Raspberry Pi

The Raspberry Pi (Raspberry Pi is a trademark of the Raspberry Pi Foundation) embedded computer has become immensely popular over the last years. Great specs combined with a ridiculously low price has made this embedded system a hit among many a hobbyist.

Of course, I could not resist acquiring version 2 when it hit the stores around February 2o15, and here I will present a few interesting projects you can do with this device 🙂

The Pi with USB power, HDMI, Ethernet and two slave USB devices connected.

The PI with USB power, HDMI, Ethernet and two slave USB devices connected.


First of all you should install some operating system (OS) on your Pi. Here, the possibilities are almost endless, but i would recommend Raspbian which is probably the most used an supported OS at time of writing. Instead of providing detailed instructions here, I do recommend using this page https://www.raspberrypi.org/documentation/installation/installing-images/README.md. Get yourself a microSD card of at least 8 GB size and preferably with decent read/write speed and download the required files stated in the link. You may use the NOOBS package which is fine, but I found the image method to work just as well. Place the microSD card into an adapter, plug it in your PC and follow the guide exactly. Safely eject and put the microSD in the Pi. For the new user, preferably connect a USB keyboard, mouse and a HDMI compatible monitor. This is however not necessary as a SSH server is already running on the Pi, and you can access it remotely by terminal. Using this method you can omit installing a desktop (GUI) all together, but I find in convenient to have as a backup in some situations. If you are unfamiliar with UNIX/Linux systems I would definitely recommend using the GUI. However, this guide will primarily focus on the remote access method. As for the power supply, I suggest using a dedicated USB charger or externally powered hub to on the Pi as it can draw 800 mA @ 5 V.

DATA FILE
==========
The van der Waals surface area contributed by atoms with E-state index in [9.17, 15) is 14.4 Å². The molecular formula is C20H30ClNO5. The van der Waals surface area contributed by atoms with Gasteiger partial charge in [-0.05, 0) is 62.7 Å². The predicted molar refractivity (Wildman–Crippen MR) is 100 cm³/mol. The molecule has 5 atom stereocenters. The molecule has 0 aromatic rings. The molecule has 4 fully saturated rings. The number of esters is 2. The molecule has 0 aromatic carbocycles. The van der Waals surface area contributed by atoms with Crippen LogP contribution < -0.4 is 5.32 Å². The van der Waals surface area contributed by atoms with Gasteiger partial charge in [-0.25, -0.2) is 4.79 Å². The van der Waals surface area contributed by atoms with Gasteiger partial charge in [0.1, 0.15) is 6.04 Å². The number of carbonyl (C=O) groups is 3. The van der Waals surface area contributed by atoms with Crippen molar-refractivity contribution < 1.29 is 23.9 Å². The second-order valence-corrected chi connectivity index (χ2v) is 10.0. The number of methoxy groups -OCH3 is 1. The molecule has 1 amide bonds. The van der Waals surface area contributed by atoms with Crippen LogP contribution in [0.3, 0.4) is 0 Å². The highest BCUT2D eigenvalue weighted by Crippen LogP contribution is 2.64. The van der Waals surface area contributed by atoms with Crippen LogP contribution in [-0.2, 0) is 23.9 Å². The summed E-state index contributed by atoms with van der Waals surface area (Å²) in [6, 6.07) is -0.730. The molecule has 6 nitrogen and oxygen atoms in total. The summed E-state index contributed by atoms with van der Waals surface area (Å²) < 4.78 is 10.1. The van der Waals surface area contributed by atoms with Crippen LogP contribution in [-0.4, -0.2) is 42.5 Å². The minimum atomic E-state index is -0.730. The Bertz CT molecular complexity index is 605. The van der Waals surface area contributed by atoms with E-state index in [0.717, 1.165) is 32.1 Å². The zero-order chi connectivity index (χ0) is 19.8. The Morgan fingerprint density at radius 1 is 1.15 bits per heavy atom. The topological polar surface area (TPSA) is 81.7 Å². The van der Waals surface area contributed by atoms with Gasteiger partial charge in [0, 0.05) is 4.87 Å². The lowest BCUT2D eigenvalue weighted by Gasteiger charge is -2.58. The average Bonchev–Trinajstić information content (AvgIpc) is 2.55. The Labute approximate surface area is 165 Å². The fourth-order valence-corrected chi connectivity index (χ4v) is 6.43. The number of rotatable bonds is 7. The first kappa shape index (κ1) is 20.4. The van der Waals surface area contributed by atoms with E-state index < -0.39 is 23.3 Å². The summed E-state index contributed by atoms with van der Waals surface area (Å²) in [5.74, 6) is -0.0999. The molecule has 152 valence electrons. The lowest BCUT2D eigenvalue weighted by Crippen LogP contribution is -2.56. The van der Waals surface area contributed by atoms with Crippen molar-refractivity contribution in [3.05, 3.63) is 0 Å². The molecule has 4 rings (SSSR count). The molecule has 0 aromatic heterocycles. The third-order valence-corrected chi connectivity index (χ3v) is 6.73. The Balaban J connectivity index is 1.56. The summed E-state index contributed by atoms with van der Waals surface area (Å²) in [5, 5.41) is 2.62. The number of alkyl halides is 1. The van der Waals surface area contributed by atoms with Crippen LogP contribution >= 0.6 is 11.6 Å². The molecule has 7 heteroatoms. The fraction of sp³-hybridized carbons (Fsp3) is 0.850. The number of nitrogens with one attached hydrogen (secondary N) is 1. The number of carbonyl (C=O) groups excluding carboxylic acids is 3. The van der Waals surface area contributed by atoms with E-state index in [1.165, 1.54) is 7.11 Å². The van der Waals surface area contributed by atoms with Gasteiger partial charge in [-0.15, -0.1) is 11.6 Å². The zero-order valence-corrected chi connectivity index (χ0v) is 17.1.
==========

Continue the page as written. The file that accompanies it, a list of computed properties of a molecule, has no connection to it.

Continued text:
Once finished, you should be greeted with a desktop:


I recommend changing some of the basic settings. Run

sudo raspbi-config

There are many settings you may want to alter depending on what kind of projects you want to run. A detailed explanation of the settings are available here.
First, change the user password to something secure, change the timezone and keyboard layout to suit your needs. Under “Advanced options”, change the hostname to enable easy identification of your Pi. If you want to access your Pi over SSH, enable the SSH server. This may lead your Pi more vulnerable to outside attacks so I recommend reading up on Pi/Linux SSH security. For many projects, enable SPI, I2C and Serial. The tool will prompt a reboot, select yes and you are done!

This concludes the very basic setup of the Pi. The remaining guides are separated in different pages.

Accessing your Pi through SSH (To come)
Accessing your Pi via a fixed web address (To come)
Setting up a VPN server on the Pi (To come)
Setting up your PI to control HUE lights